The Boss Contractors Need
Dallas Morning News (2007-11-06)
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06:36 AM CST on Tuesday, November 6, 2007
The State Department's mismanagement of security contractors in Iraq has had deadly consequences, and thankfully the Pentagon is taking over a job it should have had from the beginning.
Protecting diplomats outside war zones should be the job of the State Department's Bureau of Diplomatic Security. But in cases like Iraq and Afghanistan, where government convoys require helicopter escorts, armor, platoons of body guards and tailgate gunners swiveling .50-caliber machine guns, the term "diplomatic" seemed absurdly out of place.
These are military operations, and the State Department has been out of its depth, as was obvious on Sept. 16 when hired gunmen from Blackwater USA fired on civilians in Baghdad. Seventeen Iraqis died so U.S. diplomats could conduct a meeting. But the problem didn't begin there. Such contractors have repeatedly engaged in controversial behavior in Iraq and Afghanistan.
Typically, companies like Blackwater employ retired soldiers and Marines steeped in a culture of military discipline. Once free of that structure, they tend to set their own agenda and rules, often with disastrous results. Rather than bring them to heel, the State Department has defended their behavior.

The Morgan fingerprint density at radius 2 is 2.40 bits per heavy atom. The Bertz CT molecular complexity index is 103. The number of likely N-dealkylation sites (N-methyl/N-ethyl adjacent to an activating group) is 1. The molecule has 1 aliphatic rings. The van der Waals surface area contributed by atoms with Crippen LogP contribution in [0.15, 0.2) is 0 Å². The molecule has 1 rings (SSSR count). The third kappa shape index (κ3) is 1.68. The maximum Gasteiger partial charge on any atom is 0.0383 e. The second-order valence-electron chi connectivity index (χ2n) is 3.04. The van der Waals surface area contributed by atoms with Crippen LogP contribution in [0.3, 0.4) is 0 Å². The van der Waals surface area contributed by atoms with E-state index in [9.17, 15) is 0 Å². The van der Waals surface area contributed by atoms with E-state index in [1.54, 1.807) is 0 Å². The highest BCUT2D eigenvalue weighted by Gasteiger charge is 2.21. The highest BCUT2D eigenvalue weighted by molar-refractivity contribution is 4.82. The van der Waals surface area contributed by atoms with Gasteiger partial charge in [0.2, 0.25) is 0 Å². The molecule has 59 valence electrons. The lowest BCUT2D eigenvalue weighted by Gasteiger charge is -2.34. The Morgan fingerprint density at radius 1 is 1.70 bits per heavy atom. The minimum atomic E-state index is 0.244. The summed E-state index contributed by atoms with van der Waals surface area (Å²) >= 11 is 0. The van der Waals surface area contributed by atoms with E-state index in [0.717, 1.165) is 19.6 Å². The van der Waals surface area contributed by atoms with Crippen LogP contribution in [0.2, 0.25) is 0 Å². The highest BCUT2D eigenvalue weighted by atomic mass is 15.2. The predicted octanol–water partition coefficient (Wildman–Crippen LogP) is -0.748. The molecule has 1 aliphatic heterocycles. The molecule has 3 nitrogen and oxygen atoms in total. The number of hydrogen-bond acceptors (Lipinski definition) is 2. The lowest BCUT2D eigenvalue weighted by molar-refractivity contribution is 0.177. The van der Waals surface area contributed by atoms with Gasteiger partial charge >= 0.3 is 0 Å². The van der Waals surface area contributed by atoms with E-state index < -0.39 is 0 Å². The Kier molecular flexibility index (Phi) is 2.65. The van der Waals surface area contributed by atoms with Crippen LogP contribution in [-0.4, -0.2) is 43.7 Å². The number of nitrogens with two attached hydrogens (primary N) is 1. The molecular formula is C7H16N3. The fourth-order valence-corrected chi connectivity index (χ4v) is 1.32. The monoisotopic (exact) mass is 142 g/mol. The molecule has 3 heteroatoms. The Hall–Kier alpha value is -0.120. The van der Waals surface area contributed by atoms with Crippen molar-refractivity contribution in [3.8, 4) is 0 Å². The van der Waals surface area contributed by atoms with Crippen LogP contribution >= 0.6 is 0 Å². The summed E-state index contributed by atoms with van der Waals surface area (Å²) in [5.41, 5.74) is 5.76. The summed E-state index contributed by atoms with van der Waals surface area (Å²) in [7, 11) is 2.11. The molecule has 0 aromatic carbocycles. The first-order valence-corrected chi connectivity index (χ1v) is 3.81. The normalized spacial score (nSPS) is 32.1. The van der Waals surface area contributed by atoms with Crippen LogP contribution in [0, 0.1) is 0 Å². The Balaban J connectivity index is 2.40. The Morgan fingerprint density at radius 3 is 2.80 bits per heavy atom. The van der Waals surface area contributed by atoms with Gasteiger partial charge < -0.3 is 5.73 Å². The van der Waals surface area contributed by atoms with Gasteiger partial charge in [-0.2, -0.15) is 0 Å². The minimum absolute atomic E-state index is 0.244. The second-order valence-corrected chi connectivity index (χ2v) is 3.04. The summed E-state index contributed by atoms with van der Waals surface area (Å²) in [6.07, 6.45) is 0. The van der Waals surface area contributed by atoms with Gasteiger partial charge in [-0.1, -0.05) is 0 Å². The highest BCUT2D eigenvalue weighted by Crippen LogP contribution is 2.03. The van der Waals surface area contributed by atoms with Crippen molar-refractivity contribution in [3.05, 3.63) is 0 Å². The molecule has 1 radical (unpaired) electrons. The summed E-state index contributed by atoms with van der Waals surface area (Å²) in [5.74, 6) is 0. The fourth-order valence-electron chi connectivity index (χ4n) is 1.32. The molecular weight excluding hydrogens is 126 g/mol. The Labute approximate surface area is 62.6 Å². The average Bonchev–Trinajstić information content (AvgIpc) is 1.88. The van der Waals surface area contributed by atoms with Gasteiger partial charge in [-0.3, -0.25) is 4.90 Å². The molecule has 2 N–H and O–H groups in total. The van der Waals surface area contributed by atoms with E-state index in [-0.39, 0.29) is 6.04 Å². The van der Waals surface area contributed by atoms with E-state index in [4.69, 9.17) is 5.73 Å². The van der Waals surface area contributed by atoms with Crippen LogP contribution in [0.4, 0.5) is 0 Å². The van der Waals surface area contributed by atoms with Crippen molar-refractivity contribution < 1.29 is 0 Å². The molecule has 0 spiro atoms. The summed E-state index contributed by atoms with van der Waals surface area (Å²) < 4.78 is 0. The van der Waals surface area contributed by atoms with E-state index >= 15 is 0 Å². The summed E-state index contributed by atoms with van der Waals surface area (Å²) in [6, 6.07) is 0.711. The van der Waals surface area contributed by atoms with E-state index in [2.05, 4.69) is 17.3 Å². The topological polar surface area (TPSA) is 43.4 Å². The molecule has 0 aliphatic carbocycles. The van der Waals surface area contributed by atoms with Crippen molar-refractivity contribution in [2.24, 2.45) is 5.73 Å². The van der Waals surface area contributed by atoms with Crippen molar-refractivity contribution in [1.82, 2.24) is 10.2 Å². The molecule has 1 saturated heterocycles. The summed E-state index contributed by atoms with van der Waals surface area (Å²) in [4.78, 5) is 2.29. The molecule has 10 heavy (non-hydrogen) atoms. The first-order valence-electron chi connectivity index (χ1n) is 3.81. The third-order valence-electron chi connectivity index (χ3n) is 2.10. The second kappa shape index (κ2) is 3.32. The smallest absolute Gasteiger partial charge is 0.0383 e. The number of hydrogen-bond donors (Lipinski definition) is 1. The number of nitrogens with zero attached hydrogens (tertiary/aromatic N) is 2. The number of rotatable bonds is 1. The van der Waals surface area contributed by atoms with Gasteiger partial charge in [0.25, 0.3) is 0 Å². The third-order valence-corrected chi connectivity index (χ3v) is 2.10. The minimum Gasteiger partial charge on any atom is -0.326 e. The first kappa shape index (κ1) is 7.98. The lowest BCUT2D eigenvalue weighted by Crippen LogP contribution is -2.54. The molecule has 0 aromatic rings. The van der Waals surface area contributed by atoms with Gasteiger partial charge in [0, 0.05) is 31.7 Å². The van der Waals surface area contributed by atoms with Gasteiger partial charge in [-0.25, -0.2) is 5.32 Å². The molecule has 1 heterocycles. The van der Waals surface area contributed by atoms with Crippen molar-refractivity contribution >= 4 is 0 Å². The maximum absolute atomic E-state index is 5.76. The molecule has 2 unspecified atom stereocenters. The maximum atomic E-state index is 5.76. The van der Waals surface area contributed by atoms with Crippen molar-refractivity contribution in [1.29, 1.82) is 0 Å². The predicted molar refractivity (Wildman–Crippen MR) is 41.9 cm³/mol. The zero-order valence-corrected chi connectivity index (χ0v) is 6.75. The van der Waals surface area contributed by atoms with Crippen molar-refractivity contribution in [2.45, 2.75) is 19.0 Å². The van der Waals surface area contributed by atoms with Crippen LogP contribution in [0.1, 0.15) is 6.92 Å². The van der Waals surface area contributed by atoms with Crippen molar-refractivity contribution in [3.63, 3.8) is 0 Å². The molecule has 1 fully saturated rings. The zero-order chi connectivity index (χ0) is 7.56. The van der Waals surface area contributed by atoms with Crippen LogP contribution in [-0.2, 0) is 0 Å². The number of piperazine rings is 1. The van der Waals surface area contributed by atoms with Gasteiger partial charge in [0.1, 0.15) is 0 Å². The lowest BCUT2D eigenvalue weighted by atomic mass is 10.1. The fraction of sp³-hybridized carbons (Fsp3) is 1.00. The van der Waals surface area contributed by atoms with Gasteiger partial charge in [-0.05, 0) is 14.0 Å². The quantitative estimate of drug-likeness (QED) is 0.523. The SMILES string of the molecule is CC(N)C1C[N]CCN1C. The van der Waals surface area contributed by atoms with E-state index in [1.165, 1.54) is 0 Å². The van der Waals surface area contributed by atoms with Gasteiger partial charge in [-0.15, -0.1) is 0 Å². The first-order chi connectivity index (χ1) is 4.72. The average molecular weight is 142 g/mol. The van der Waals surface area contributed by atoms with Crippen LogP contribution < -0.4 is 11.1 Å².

The department's oversight procedures for security contractors have been deficient for years. It bungled part of the Blackwater investigation by offering immunity to the gunmen involved, though it had no authority to do so.
The department's security contracting has grown from $1 billion four years ago to $4 billion today. Yet department accounting procedures have failed to keep pace. A recent audit identified serious lapses in oversight of a major police-training contract held by DynCorp
Lax accounting created "an environment vulnerable to waste and fraud," the audit report said, adding that the State Department "does not know specifically what it received for most of the $1.2 billion in expenditures under its DynCorp
These troubling signs suggest that a broader realignment of responsibilities is in order. It's time for the State Department to stop protecting its contractors and start defending the interests of American taxpayers. If its mismanagement continues, Congress should consider removing the department from the contracting business altogether.